And this is just the very beginning!
Before they start out, Magellan is undermined by jealous Spaniards and spies from Portugal who attempt to have him destroyed before he can even begin. Once the voyage is underway, he overcomes an attempted mutiny and bitter disappointment when it turns out that his initial theory about the location of the passage was wrong. Later, he loses one ship in a wreck along the coast of Brazil and another ship abandons the expedition and returns home. Once they make it to the Pacific Ocean they reach the absolute limit of starvation before discovering an island at the very last moment.
This is why Magellan has become a name that will be remembered for all time. As Zweig puts it, “His genius was shown not only in his imagination, but also in his infinite capacity for taking pains.”
It wasn’t just that he had the imagination to think that there might be something as world changing as a Western route to the Indies. It’s also the fact that he was one of the few men capable of suffering through what he needed to do in order to make it happen. It takes a very special strength of character to have the drive to keep on going through all of that. The vast majority would have failed even to get the ships built. “It is the obstacles that have to be overcome which give the measure of a deed and of the man who performs it."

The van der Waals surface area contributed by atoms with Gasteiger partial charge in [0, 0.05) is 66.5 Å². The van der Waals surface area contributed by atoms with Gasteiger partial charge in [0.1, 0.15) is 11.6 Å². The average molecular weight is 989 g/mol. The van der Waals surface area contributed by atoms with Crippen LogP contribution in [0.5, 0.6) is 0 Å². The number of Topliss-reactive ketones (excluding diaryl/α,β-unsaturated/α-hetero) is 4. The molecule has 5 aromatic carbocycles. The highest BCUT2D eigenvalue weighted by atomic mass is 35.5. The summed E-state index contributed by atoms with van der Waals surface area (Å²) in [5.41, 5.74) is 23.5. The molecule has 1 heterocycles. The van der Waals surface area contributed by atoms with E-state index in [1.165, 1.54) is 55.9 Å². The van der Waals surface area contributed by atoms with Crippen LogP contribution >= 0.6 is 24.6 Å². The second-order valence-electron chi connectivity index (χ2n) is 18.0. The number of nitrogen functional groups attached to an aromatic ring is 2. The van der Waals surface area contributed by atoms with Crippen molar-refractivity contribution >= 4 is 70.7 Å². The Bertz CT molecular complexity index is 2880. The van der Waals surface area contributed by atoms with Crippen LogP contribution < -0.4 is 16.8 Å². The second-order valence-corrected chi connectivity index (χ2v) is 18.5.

Finally, the story of Magellan is so inspiring (as told by Zweig), because it is such a great reminder that sometimes the highest highs can only be reached by suffering the lowest lows. Magellan’s lowest moment came when he was just two days away from discovering the strait which would come to have his name (although he did not know that he was so close). After all the setbacks and challenges he had overcome, it was almost too much to bear and he had begun to lose his belief that he would achieve his goal. Just days later, they discovered the Strait of Magellan and he had established himself in the history books for all time. “This was Magellan’s supreme minute, the minute of the utmost rapture that any man can ever have enjoyed."